- nea: Students With Physical Disabilities Speak Out on Challenges in School: Two physically disabled students, Jay and Curtis, speak out on the challenges they have had in school with their disabilities. These challenges range from questions from classmates, inclusion, and assistance from teachers. This resource may be useful to read when teaching students about disabilities because recognizing the struggles of those with disabilities that are so visible (and invisible) is very important in the process of learning about various disabilities.
- 20 Ways to Teach Non-Disabled Kids About Their Disabled Peers: A Day in Our Shoes published a useful article, which recommends various articles and lesson plans for teaching students about disabilities. (Some of the resources may overlap with those provided above or below.) The article is mostly geared towards parents who want to bring disability awareness to their children’s schools, but the resources provided are useful for anyone wanting to teach about disabilities in the classroom!
- Center for Disability Information & Referral: This interactive informational website gives students the opportunity to learn about disabilities in an enjoyable way. The site is divided into six different sections: the Book Nook, Games Chamber, Famous People, Movies & More, Fun Facts, and the CeDIR Homepage. Students are able to read reviews of books about people with disabilities, play fun games about disabilities, find out about celebrities with disabilities, and more!
- Invisible Disabilities: List and General Information: Disabled World published a page about invisible disabilities, which are not always fully recognized in the disability community. This page provides information explaining how some disabilities can be invisible to the human eye and a list of some invisible disabilities, including chronic pain, mental illness, fibromyalgia, lupus, lyme disease, endometriosis, etc. If students or teachers want to learn more about some of these invisible disabilities, Disabled World provides links to pages specifically relating to an individual disability.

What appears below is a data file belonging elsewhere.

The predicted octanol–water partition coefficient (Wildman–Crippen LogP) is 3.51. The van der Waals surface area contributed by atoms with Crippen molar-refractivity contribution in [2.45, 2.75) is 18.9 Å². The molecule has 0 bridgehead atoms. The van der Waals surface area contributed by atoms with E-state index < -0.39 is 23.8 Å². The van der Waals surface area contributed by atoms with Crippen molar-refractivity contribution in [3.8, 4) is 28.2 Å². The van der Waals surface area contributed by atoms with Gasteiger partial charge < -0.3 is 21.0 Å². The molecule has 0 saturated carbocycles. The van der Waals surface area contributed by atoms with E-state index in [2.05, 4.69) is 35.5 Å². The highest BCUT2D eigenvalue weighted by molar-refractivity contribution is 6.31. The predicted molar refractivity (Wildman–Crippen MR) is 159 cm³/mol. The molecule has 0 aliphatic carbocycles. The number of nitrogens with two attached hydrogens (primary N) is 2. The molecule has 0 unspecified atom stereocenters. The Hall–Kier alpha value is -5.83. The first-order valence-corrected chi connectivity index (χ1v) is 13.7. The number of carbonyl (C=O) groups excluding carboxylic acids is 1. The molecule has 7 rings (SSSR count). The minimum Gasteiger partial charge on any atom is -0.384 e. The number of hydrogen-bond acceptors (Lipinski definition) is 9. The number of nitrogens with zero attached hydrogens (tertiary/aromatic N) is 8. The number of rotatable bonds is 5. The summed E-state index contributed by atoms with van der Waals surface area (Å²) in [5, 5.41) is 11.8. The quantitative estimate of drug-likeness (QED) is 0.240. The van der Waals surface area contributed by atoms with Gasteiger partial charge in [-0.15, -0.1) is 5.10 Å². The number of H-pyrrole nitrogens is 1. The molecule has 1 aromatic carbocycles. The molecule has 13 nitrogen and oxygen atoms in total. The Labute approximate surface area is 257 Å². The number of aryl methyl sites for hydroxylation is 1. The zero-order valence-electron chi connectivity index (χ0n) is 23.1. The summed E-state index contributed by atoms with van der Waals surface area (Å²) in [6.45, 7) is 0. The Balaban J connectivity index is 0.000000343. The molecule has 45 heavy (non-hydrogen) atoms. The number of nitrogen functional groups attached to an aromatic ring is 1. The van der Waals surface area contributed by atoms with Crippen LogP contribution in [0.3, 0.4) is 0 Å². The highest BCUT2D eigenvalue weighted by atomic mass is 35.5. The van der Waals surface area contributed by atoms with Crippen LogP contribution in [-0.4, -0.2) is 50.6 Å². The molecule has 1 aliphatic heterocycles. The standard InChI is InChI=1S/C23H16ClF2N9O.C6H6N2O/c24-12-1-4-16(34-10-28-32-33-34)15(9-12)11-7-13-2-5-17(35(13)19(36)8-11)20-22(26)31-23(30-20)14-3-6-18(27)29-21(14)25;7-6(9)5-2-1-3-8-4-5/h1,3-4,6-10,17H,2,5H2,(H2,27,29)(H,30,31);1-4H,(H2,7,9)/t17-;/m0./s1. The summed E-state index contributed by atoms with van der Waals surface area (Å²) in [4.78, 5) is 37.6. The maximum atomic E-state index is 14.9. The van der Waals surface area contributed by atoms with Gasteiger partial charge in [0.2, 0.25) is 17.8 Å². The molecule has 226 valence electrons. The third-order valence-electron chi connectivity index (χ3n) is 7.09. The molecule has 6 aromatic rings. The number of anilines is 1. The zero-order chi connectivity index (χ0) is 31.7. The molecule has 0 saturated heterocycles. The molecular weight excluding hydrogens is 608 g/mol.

- Band-Aides and Blackboards: When Chronic Illness … or Some Other Medical Problem … Goes to School: This informational website provides separate content (stories, poetry, letters, art, etc.) for children, teens, and adults on students with chronic illnesses. Cerebral palsy, lupus, scoliosis, rheumatoid arthritis, diabetes, fibromyalgia, down syndrome, muscular dystrophy, and more chronic illnesses are touched upon throughout the website by those who have experienced them firsthand. Students can greatly benefit from the information provided on this website about varying chronic illnesses and the perspectives of kids their age that live with these diseases.
One of the most important things to remember when teaching students about this tough subject is to put an important emphasis on having empathy. Empathy is “the experience of understanding another person’s thoughts, feelings, and condition from his or her point of view, rather than from one’s own” (Psychology Today). Though the majority of students will (hopefully) never be able to fully grasp the true feeling of what it is like to have a disability, they should be encouraged to put themselves in a disabled person’s shoes. Though they’re not easy shoes to fill, considering having a life with a disability may cause students to have more of an overall understanding of the subject and what some around them face each day.
- Understanding Disabilities: Teaching Tolerance provides a lesson plan allowing students to research an assigned disability, discuss the basic facts and main challenges someone with the disability overcomes each day, and learn how to communicate sensitively with someone who has a disability.
- Disability 101: Increasing Disability Awareness and Sensitivity: This pdf provides five different lessons regarding disability awareness. The lessons will help students to understand disability, break down stereotypes, and be more sensitive with the way they speak to a person with a disability.
- Learning to Give: This website provides various lesson plans about disabilities for students of all ages. Lessons about overcoming disabilities with adaptations, sensitivity and philanthropy, respecting those with disabilities and various cultural backgrounds, and more are accessible through this site.